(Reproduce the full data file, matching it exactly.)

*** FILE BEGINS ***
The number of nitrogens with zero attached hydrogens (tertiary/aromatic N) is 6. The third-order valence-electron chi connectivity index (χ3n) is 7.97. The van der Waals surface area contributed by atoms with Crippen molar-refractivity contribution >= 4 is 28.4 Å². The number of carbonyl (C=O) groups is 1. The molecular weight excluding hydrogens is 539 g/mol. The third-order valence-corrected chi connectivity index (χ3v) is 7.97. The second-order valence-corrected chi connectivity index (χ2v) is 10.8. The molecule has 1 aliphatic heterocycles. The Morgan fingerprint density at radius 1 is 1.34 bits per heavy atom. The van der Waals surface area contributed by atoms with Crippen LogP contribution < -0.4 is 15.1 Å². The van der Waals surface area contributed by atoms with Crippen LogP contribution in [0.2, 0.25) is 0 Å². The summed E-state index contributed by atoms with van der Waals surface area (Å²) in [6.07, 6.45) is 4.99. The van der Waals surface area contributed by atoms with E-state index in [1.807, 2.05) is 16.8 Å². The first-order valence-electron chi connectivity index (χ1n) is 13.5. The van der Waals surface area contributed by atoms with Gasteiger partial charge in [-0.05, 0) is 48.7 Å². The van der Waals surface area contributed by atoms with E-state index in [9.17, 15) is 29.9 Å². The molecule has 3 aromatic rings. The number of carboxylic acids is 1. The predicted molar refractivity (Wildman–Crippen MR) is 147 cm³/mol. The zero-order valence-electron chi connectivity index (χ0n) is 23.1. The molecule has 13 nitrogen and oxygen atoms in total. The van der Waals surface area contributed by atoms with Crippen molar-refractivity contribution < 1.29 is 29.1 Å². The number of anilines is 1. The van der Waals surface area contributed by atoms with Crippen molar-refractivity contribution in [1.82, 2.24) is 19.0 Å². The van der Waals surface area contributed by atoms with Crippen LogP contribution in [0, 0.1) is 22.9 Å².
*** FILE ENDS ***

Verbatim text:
The number of nitrogens with zero attached hydrogens (tertiary/aromatic N) is 6. The third-order valence-electron chi connectivity index (χ3n) is 7.97. The van der Waals surface area contributed by atoms with Crippen molar-refractivity contribution >= 4 is 28.4 Å². The number of carbonyl (C=O) groups is 1. The molecular weight excluding hydrogens is 539 g/mol. The third-order valence-corrected chi connectivity index (χ3v) is 7.97. The second-order valence-corrected chi connectivity index (χ2v) is 10.8. The molecule has 1 aliphatic heterocycles. The Morgan fingerprint density at radius 1 is 1.34 bits per heavy atom. The van der Waals surface area contributed by atoms with Crippen LogP contribution < -0.4 is 15.1 Å². The van der Waals surface area contributed by atoms with Crippen LogP contribution in [0.2, 0.25) is 0 Å². The summed E-state index contributed by atoms with van der Waals surface area (Å²) in [6.07, 6.45) is 4.99. The van der Waals surface area contributed by atoms with E-state index in [1.807, 2.05) is 16.8 Å². The first-order valence-electron chi connectivity index (χ1n) is 13.5. The van der Waals surface area contributed by atoms with Gasteiger partial charge in [-0.05, 0) is 48.7 Å². The van der Waals surface area contributed by atoms with E-state index in [9.17, 15) is 29.9 Å². The molecule has 3 aromatic rings. The number of carboxylic acids is 1. The predicted molar refractivity (Wildman–Crippen MR) is 147 cm³/mol. The zero-order valence-electron chi connectivity index (χ0n) is 23.1. The molecule has 13 nitrogen and oxygen atoms in total. The van der Waals surface area contributed by atoms with Crippen molar-refractivity contribution < 1.29 is 29.1 Å². The number of anilines is 1. The van der Waals surface area contributed by atoms with Crippen molar-refractivity contribution in [1.82, 2.24) is 19.0 Å². The van der Waals surface area contributed by atoms with Crippen LogP contribution in [0, 0.1) is 22.9 Å².